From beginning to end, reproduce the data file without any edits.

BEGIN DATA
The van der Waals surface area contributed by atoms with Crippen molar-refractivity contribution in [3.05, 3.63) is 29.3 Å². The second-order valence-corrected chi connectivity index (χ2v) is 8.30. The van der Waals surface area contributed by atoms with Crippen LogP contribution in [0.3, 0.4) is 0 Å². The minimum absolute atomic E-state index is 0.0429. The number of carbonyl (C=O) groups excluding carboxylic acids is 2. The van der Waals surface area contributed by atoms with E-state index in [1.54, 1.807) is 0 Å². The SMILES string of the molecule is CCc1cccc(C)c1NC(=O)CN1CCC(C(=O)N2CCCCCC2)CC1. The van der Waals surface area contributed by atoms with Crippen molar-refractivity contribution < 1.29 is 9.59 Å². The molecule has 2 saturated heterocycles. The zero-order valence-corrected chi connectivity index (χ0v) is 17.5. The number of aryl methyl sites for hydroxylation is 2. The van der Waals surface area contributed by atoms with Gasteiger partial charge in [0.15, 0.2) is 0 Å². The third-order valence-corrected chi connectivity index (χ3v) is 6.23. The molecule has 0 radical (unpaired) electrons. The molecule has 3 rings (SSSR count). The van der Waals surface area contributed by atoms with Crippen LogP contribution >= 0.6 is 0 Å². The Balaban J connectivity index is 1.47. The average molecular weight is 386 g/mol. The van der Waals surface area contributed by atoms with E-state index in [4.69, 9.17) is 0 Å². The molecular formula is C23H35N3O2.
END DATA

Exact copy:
The van der Waals surface area contributed by atoms with Crippen molar-refractivity contribution in [3.05, 3.63) is 29.3 Å². The second-order valence-corrected chi connectivity index (χ2v) is 8.30. The van der Waals surface area contributed by atoms with Crippen LogP contribution in [0.3, 0.4) is 0 Å². The minimum absolute atomic E-state index is 0.0429. The number of carbonyl (C=O) groups excluding carboxylic acids is 2. The van der Waals surface area contributed by atoms with E-state index in [1.54, 1.807) is 0 Å². The SMILES string of the molecule is CCc1cccc(C)c1NC(=O)CN1CCC(C(=O)N2CCCCCC2)CC1. The van der Waals surface area contributed by atoms with Crippen molar-refractivity contribution < 1.29 is 9.59 Å². The molecule has 2 saturated heterocycles. The zero-order valence-corrected chi connectivity index (χ0v) is 17.5. The number of aryl methyl sites for hydroxylation is 2. The van der Waals surface area contributed by atoms with Gasteiger partial charge in [0.15, 0.2) is 0 Å². The third-order valence-corrected chi connectivity index (χ3v) is 6.23. The molecule has 0 radical (unpaired) electrons. The molecule has 3 rings (SSSR count). The van der Waals surface area contributed by atoms with Crippen LogP contribution >= 0.6 is 0 Å². The Balaban J connectivity index is 1.47. The average molecular weight is 386 g/mol. The van der Waals surface area contributed by atoms with E-state index in [4.69, 9.17) is 0 Å². The molecular formula is C23H35N3O2.